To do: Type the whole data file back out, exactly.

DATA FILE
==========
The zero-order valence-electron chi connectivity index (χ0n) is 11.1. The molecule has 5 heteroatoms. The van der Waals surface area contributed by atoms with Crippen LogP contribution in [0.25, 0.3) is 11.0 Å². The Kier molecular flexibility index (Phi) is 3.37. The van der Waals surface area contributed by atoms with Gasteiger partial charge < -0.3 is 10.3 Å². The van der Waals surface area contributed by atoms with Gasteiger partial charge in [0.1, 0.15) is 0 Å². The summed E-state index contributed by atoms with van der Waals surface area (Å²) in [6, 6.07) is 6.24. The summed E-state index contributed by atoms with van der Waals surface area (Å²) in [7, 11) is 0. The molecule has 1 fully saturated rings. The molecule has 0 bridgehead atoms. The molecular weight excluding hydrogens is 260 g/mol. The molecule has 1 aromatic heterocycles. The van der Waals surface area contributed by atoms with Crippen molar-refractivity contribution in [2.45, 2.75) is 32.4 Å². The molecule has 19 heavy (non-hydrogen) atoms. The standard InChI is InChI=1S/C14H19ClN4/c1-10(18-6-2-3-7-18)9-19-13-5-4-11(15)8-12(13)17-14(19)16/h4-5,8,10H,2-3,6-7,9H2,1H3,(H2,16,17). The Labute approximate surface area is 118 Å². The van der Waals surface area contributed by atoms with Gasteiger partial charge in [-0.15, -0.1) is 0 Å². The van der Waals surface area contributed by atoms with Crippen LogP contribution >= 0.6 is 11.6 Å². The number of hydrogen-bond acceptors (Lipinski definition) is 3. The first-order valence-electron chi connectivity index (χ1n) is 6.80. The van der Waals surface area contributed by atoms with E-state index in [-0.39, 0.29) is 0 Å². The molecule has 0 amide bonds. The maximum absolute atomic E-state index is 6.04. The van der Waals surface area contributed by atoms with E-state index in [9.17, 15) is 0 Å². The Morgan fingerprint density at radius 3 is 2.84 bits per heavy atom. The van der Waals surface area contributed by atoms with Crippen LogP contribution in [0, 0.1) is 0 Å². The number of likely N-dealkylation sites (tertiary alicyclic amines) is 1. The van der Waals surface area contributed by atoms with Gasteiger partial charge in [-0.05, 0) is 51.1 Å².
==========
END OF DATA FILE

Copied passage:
The zero-order valence-electron chi connectivity index (χ0n) is 11.1. The molecule has 5 heteroatoms. The van der Waals surface area contributed by atoms with Crippen LogP contribution in [0.25, 0.3) is 11.0 Å². The Kier molecular flexibility index (Phi) is 3.37. The van der Waals surface area contributed by atoms with Gasteiger partial charge < -0.3 is 10.3 Å². The van der Waals surface area contributed by atoms with Gasteiger partial charge in [0.1, 0.15) is 0 Å². The summed E-state index contributed by atoms with van der Waals surface area (Å²) in [6, 6.07) is 6.24. The summed E-state index contributed by atoms with van der Waals surface area (Å²) in [7, 11) is 0. The molecule has 1 fully saturated rings. The molecule has 0 bridgehead atoms. The molecular weight excluding hydrogens is 260 g/mol. The molecule has 1 aromatic heterocycles. The van der Waals surface area contributed by atoms with Crippen molar-refractivity contribution in [2.45, 2.75) is 32.4 Å². The molecule has 19 heavy (non-hydrogen) atoms. The standard InChI is InChI=1S/C14H19ClN4/c1-10(18-6-2-3-7-18)9-19-13-5-4-11(15)8-12(13)17-14(19)16/h4-5,8,10H,2-3,6-7,9H2,1H3,(H2,16,17). The Labute approximate surface area is 118 Å². The van der Waals surface area contributed by atoms with Gasteiger partial charge in [-0.15, -0.1) is 0 Å². The van der Waals surface area contributed by atoms with Crippen LogP contribution >= 0.6 is 11.6 Å². The number of hydrogen-bond acceptors (Lipinski definition) is 3. The first-order valence-electron chi connectivity index (χ1n) is 6.80. The van der Waals surface area contributed by atoms with E-state index in [-0.39, 0.29) is 0 Å². The molecule has 0 amide bonds. The maximum absolute atomic E-state index is 6.04. The van der Waals surface area contributed by atoms with E-state index in [9.17, 15) is 0 Å². The Morgan fingerprint density at radius 3 is 2.84 bits per heavy atom. The van der Waals surface area contributed by atoms with Crippen LogP contribution in [0, 0.1) is 0 Å². The number of likely N-dealkylation sites (tertiary alicyclic amines) is 1. The van der Waals surface area contributed by atoms with Gasteiger partial charge in [-0.05, 0) is 51.1 Å².